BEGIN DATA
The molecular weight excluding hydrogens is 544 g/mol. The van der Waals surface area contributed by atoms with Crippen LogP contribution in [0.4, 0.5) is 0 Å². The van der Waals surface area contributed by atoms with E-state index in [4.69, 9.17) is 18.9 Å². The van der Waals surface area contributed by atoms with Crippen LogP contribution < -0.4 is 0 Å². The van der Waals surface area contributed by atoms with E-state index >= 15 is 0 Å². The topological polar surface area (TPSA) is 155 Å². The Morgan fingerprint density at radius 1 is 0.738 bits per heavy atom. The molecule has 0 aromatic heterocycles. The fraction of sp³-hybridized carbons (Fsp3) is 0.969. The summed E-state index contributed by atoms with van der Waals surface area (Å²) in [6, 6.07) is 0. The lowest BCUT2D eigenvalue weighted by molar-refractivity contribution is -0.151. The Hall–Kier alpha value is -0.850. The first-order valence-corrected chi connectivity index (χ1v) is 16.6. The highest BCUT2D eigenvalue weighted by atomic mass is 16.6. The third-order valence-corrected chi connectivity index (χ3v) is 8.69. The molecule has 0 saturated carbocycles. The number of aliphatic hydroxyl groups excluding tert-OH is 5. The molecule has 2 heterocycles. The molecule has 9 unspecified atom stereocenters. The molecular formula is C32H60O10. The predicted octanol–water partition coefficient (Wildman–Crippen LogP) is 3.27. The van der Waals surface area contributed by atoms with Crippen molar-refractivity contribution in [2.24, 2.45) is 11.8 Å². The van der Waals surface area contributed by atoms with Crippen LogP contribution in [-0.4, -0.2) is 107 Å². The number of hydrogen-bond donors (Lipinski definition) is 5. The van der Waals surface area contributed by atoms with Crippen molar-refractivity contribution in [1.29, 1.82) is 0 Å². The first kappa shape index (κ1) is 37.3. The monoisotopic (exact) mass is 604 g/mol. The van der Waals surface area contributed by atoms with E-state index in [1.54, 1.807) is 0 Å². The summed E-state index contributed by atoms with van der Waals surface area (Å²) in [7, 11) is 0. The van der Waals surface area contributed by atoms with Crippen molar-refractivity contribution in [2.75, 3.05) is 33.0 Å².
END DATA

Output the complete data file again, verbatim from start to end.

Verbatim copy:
The molecular weight excluding hydrogens is 544 g/mol. The van der Waals surface area contributed by atoms with Crippen LogP contribution in [0.4, 0.5) is 0 Å². The van der Waals surface area contributed by atoms with E-state index in [4.69, 9.17) is 18.9 Å². The van der Waals surface area contributed by atoms with Crippen LogP contribution < -0.4 is 0 Å². The van der Waals surface area contributed by atoms with E-state index >= 15 is 0 Å². The topological polar surface area (TPSA) is 155 Å². The Morgan fingerprint density at radius 1 is 0.738 bits per heavy atom. The molecule has 0 aromatic heterocycles. The fraction of sp³-hybridized carbons (Fsp3) is 0.969. The summed E-state index contributed by atoms with van der Waals surface area (Å²) in [6, 6.07) is 0. The lowest BCUT2D eigenvalue weighted by molar-refractivity contribution is -0.151. The Hall–Kier alpha value is -0.850. The first-order valence-corrected chi connectivity index (χ1v) is 16.6. The highest BCUT2D eigenvalue weighted by atomic mass is 16.6. The third-order valence-corrected chi connectivity index (χ3v) is 8.69. The molecule has 0 saturated carbocycles. The number of aliphatic hydroxyl groups excluding tert-OH is 5. The molecule has 2 heterocycles. The molecule has 9 unspecified atom stereocenters. The molecular formula is C32H60O10. The predicted octanol–water partition coefficient (Wildman–Crippen LogP) is 3.27. The van der Waals surface area contributed by atoms with Crippen molar-refractivity contribution in [2.24, 2.45) is 11.8 Å². The van der Waals surface area contributed by atoms with Crippen LogP contribution in [-0.4, -0.2) is 107 Å². The number of hydrogen-bond donors (Lipinski definition) is 5. The van der Waals surface area contributed by atoms with Crippen molar-refractivity contribution in [1.29, 1.82) is 0 Å². The first kappa shape index (κ1) is 37.3. The monoisotopic (exact) mass is 604 g/mol. The van der Waals surface area contributed by atoms with E-state index in [1.54, 1.807) is 0 Å². The summed E-state index contributed by atoms with van der Waals surface area (Å²) in [7, 11) is 0. The van der Waals surface area contributed by atoms with Crippen molar-refractivity contribution in [2.75, 3.05) is 33.0 Å².